To stand with the tax-collector means to be known as a sinner, as one who stands by nature under the dreadful wrath of God, as one who needs a propitiation. But oh the freedom of being done with the facades! Oh, the freedom of no longer having to pretend! Oh, the joy of speaking the truth, the whole truth, and nothing but the truth about yourself: “God have mercy on me, a sinner.” Humbling, indeed. But the very humiliation is exalting!
And then the joy of discovering that not only do you have the Lord Jesus, the friend of sinners, but you have sisters and brothers. They stand around you, beating their breasts, not lifting their eyes, pleading for the same mercy, and like you, they are given that mercy for which they plead.
A family of sinners through and through. Coming together to this table where the One who is your propitiation, your sacrifice of atonement on the cross, now gives Himself to you, to impart to you His forgiveness by the very Body and Blood that won that forgiveness for you. All around you, sisters and brothers who kneel with you and confess the same thing as you: that they are but a family of sinners who know what it is live from the free grace of God in Christ, and who have no need then to pretend to be anything other than what they are: forgiven. And so a family where there is no looking down on another, as though some were worse than others. A family where each says with the humility of Paul: “Christ Jesus came into this world to save sinners, of whom I am chief.”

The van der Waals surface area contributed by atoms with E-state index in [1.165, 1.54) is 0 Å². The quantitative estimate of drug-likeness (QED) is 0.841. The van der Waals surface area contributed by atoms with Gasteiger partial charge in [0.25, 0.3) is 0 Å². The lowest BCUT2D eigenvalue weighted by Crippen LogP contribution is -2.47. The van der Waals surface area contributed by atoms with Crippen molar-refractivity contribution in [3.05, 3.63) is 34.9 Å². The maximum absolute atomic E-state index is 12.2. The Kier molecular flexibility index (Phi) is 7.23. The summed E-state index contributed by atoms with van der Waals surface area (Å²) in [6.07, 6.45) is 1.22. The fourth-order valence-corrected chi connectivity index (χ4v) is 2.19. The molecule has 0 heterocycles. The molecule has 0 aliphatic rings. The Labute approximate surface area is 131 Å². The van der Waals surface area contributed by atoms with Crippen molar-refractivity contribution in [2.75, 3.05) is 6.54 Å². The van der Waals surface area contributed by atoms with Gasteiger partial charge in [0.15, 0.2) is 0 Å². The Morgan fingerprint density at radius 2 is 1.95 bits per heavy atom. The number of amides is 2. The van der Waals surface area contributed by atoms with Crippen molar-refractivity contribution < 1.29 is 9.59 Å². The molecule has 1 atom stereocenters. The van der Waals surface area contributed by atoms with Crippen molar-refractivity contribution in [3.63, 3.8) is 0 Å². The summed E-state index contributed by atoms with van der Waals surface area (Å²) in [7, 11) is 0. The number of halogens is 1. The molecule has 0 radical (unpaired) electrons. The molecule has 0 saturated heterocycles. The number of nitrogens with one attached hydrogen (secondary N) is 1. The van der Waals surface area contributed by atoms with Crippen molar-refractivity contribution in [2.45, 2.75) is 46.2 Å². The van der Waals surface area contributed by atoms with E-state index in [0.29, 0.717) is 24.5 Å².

That is what the Church is all about, or it is not the Church that Jesus founded. Not people who have their act together, but poor sinners, pleading for mercy, and then living together from the mercy they receive from the hand of God. Together with Christ. Together with one another. Not alone anymore. Amen
In the name of the Father and of the + Son and of the Holy Spirit. Amen.
The peace of God which passes all understanding keep your hearts and minds in Christ Jesus. Amen.
Let us pray for the whole Church of God in Christ Jesus and for all people according to their needs. Brief Silence